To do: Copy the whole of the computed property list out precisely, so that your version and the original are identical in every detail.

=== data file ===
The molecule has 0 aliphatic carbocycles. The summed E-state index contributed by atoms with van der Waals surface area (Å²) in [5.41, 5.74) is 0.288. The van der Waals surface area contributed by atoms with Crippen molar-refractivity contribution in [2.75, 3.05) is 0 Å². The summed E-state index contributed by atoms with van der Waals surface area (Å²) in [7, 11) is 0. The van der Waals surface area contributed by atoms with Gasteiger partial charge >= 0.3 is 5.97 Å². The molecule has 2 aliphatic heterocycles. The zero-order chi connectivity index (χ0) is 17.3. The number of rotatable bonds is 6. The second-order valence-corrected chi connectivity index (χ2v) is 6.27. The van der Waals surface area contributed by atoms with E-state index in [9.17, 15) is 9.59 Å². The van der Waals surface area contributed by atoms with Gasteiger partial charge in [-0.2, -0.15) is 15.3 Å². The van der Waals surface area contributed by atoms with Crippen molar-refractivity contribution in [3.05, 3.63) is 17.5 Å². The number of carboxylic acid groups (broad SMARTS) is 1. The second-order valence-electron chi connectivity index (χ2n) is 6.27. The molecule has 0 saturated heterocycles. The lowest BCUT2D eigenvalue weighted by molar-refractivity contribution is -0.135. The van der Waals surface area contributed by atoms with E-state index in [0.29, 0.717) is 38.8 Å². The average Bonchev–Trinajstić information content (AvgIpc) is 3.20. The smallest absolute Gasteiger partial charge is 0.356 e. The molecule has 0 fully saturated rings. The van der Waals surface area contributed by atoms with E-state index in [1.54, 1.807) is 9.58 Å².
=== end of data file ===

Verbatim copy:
The molecule has 0 aliphatic carbocycles. The summed E-state index contributed by atoms with van der Waals surface area (Å²) in [5.41, 5.74) is 0.288. The van der Waals surface area contributed by atoms with Crippen molar-refractivity contribution in [2.75, 3.05) is 0 Å². The summed E-state index contributed by atoms with van der Waals surface area (Å²) in [7, 11) is 0. The van der Waals surface area contributed by atoms with Gasteiger partial charge >= 0.3 is 5.97 Å². The molecule has 2 aliphatic heterocycles. The zero-order chi connectivity index (χ0) is 17.3. The number of rotatable bonds is 6. The second-order valence-corrected chi connectivity index (χ2v) is 6.27. The van der Waals surface area contributed by atoms with E-state index in [9.17, 15) is 9.59 Å². The van der Waals surface area contributed by atoms with Gasteiger partial charge in [-0.2, -0.15) is 15.3 Å². The van der Waals surface area contributed by atoms with Crippen molar-refractivity contribution in [3.05, 3.63) is 17.5 Å². The number of carboxylic acid groups (broad SMARTS) is 1. The second-order valence-electron chi connectivity index (χ2n) is 6.27. The molecule has 0 saturated heterocycles. The lowest BCUT2D eigenvalue weighted by molar-refractivity contribution is -0.135. The van der Waals surface area contributed by atoms with E-state index in [0.29, 0.717) is 38.8 Å². The average Bonchev–Trinajstić information content (AvgIpc) is 3.20. The smallest absolute Gasteiger partial charge is 0.356 e. The molecule has 0 fully saturated rings. The van der Waals surface area contributed by atoms with E-state index in [1.54, 1.807) is 9.58 Å².